Advice About Audio Interviews

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(For writers, from a listener).
I listen to a lot of audio interviews with authors. From The Agony Column to Adventures in Scifi Publishing to The Dragon Page (among many others), there is a plethora of great interviews out there. But there are also interviews that, while interest, are truly boring. The problem isn’t so much what is being said, but how it’s being said or how the author presents him or herself. And when you fail to interest the listener, you fail to get them to buy your books (or other work). So, having said that, and having spend the last few months digging through hundreds of podcast interviews, here are a few points of advice on how to prepare yourself for an audio interview:

  1. Speak w/ enthusiasm
    Sounds obvious, doesn’t it? Well, a lot of writers don’t have this down. You have to make it clear how excited you are about your work. If you don’t seem excited about your work, or just excited in generally, then what’s to make us (the listeners) at all interested in you? I know there are many writers who are rather quiet, and perhaps some of them are shy. Get over it. Generally podcast interviewers are really laid back. They want to have fun doing the interview. So, if you present yourself as someone who is interesting and fun, they’ll be more receptive to you, and as a result, probably ask you more entertaining questions.
  2. Be prepared
    Okay, this might be a no-brainer, but it does become obvious that some writers out there aren’t prepared. Review your work, past and present, and know what you’re talking about. If you have a new book coming out, or one that just came out, and you’re asked about it, you need to know what the heck your book is about. Even if it is hard to pin down to a genre, you should be able to describe it without stuttering or babbling your way through. You, of all people, should know your work better than anyone else (even your editor, since said editor has a lot of other works to be familiar with from other authors). So, when you know you have an interview coming up, sit down and figure out how you are going to describe your work. If you’re really nervous, ask the interviewers if they can give you some questions ahead of time so you have an idea how things are going to work. No, that’s not asking for a lot. Remember, they want to talk to you, because it’s fun for them and good exposure for you.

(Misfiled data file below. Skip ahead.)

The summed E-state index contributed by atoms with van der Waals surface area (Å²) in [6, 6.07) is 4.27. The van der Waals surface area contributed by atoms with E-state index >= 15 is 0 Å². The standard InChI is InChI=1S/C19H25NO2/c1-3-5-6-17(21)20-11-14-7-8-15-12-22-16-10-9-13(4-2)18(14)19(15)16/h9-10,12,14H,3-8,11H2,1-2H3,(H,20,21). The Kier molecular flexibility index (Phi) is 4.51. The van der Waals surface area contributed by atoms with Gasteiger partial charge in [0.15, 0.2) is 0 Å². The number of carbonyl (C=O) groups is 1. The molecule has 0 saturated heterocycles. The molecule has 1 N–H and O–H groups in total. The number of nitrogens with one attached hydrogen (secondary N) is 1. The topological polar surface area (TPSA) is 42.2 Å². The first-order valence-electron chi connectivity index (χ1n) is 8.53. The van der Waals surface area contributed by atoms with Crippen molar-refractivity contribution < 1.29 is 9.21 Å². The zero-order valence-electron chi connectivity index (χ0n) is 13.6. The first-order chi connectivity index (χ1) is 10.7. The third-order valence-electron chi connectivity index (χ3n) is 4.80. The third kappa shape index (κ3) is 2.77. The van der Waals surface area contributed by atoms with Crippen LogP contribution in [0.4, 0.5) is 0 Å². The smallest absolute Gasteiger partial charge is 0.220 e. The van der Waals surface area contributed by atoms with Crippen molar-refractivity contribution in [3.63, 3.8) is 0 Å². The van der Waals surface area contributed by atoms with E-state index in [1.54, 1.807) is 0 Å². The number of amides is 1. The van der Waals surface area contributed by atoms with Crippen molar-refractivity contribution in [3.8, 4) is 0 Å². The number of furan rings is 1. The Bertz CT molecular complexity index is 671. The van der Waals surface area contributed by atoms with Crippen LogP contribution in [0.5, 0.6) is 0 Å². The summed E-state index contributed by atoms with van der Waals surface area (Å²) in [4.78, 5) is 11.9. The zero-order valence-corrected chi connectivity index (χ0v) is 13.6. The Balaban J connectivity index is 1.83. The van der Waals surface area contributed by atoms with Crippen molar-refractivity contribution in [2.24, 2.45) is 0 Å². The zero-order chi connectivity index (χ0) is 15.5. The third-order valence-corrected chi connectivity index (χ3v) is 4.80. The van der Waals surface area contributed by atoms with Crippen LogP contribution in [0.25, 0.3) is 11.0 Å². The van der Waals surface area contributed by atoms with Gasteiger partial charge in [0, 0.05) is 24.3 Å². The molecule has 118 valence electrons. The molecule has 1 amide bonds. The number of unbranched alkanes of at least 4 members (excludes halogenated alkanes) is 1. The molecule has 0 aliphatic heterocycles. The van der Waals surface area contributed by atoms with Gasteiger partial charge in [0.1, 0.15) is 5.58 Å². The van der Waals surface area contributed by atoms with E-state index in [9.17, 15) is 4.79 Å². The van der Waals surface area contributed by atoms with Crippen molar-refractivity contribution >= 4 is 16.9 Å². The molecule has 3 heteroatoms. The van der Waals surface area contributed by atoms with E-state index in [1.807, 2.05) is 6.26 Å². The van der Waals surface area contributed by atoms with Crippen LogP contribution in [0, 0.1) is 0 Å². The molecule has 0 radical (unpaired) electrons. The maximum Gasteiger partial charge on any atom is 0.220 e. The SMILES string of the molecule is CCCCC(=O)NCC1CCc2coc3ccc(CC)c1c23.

3. Tell good jokes
    A great way to break the ice is to tell a joke. In fact, it doesn’t have to be a good joke, in the sense of something hilarious, but maybe a clever anecdote, particularly about how you got published. Everyone has a funny story, clever anecdote, etc. So, if you have a funny story, tell it, and be funny and excited (sarcasm is good for you). If you have a horrible story about the publishing world and you want to tell it, I suggest making it cynical. Don’t just tell it straight out (unless it’s of particular interest in the now, such as some things that happened to Peter S. Beagle). Otherwise, use sarcasm and cynicism to your advantage. You don’t even have to be good at either. Listeners don’t expect you to be a Hollywood actor.
  4. Speak up
    Too many authors speak too quietly. This is sometimes linked to the first part of this list. Unless you’re of an advanced age, try not to speak really quiet. It makes you sound timid. You’re a published author! Speak at a good volume and clearly. We shouldn’t have to turn our sound all the way up to hear you, which is a big problem because the hosts of the show aren’t likely to turn down their vocals.
  5. Iron out the kinks
    If you’re planning to do an interview over the net, try to make sure your computer can handle it. It’s best to test it out with a friend or something. Trust me, it’s really annoying when an author sounds like a robot in an interview. More often than not, it can be fixed.

So, does anyone else have any interesting advice for writers doing audio interviews? Let’s hear your thoughts!

About the Author:

Shaun Duke is an aspiring writer, a reviewer, and an academic. He is currently an Assistant Professor of Digital Rhetoric and Writing at Bemidji State University. He received his PhD in English from the University of Florida and studies science fiction, postcolonialism, digital fan cultures, and digital rhetoric.

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